Yeah, but we have been trying in the last two release notes to try and explain from scratch for some of the things, rather than just be like this thing built on this thing that we've built like five years ago. Read the release notes for that thing so you can understand the next bill. But at the end of the day, yes, the release notes are somewhat targeted at the sort of people that could actually understand it because they have to be. It could be feasible to do a beginner release notes, an advanced, and maybe that's feasible inside the website, but not necessarily in the in the release notes system that we have.

 

Robin Heinze:

You're more likely to put something like cool and flashy and exciting that most users are going to actually use. That's more likely to show up in like a blog post or some like other, more marketing style release.

 

Orta Therox:

Yes.

 

Robin Heinze:

So yeah. Don't feel bad if you don't understand release notes, kids.

 

Orta Therox:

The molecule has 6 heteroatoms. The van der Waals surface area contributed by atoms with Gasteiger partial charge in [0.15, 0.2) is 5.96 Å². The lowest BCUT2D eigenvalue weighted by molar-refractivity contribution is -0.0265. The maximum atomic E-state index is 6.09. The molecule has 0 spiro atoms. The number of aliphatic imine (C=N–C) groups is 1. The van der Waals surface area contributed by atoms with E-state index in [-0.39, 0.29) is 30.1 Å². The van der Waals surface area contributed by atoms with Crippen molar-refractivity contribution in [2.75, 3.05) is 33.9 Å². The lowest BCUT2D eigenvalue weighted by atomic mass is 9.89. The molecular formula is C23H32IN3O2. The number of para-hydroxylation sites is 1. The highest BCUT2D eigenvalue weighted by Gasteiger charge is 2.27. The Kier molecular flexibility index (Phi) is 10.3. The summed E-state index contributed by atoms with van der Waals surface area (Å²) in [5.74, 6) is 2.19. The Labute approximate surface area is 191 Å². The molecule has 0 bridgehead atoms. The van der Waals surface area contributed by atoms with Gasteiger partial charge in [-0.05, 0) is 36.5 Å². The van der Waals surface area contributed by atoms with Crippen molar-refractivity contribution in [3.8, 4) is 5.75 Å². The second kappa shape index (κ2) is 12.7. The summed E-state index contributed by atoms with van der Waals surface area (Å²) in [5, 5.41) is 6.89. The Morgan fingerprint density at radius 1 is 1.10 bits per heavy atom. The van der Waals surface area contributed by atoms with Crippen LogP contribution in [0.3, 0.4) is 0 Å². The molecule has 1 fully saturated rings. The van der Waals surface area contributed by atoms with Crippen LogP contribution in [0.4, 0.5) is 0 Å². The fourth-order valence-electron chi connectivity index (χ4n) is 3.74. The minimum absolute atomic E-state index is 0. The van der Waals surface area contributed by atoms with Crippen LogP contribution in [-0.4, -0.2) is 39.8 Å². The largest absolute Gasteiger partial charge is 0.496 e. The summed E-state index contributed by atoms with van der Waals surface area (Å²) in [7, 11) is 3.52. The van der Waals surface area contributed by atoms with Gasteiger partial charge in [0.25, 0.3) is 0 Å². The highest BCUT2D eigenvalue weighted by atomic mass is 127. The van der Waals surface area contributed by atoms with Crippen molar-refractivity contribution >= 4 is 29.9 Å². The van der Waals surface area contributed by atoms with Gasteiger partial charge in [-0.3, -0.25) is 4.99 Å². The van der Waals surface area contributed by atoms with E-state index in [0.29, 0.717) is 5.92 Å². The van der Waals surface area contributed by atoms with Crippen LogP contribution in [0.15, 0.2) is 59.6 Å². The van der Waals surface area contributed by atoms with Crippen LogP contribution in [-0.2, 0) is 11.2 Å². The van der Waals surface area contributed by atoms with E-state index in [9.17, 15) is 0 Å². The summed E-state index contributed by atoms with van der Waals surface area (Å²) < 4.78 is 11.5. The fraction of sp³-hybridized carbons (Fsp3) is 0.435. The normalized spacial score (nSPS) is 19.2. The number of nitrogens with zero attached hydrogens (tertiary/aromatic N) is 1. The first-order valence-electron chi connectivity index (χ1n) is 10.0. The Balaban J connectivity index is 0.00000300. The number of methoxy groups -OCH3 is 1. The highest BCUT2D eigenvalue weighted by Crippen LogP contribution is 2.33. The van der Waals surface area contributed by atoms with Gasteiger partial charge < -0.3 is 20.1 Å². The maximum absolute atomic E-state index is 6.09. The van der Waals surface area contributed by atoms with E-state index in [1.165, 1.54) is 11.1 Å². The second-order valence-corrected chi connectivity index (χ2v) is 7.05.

We have to be the reference. That's the important part. We have to be explicit. We have to be exact and we have to let people know exactly what and how it does. Other people can have opinions on it. But we can't.

 

Jamon Holmgren:

I noticed that it started with, "If you're unfamiliar with TypeScript, it's a language that builds on type on JavaScript." This is the release notes for 4.1, but it's actually like, this might be your entry point to TypeScript. This might be the first time you look at it is you see, "Oh, 4.1. Maybe I should finally take a look at this and you go and look at it and it starts with a paragraph about what it is."

 

Orta Therox: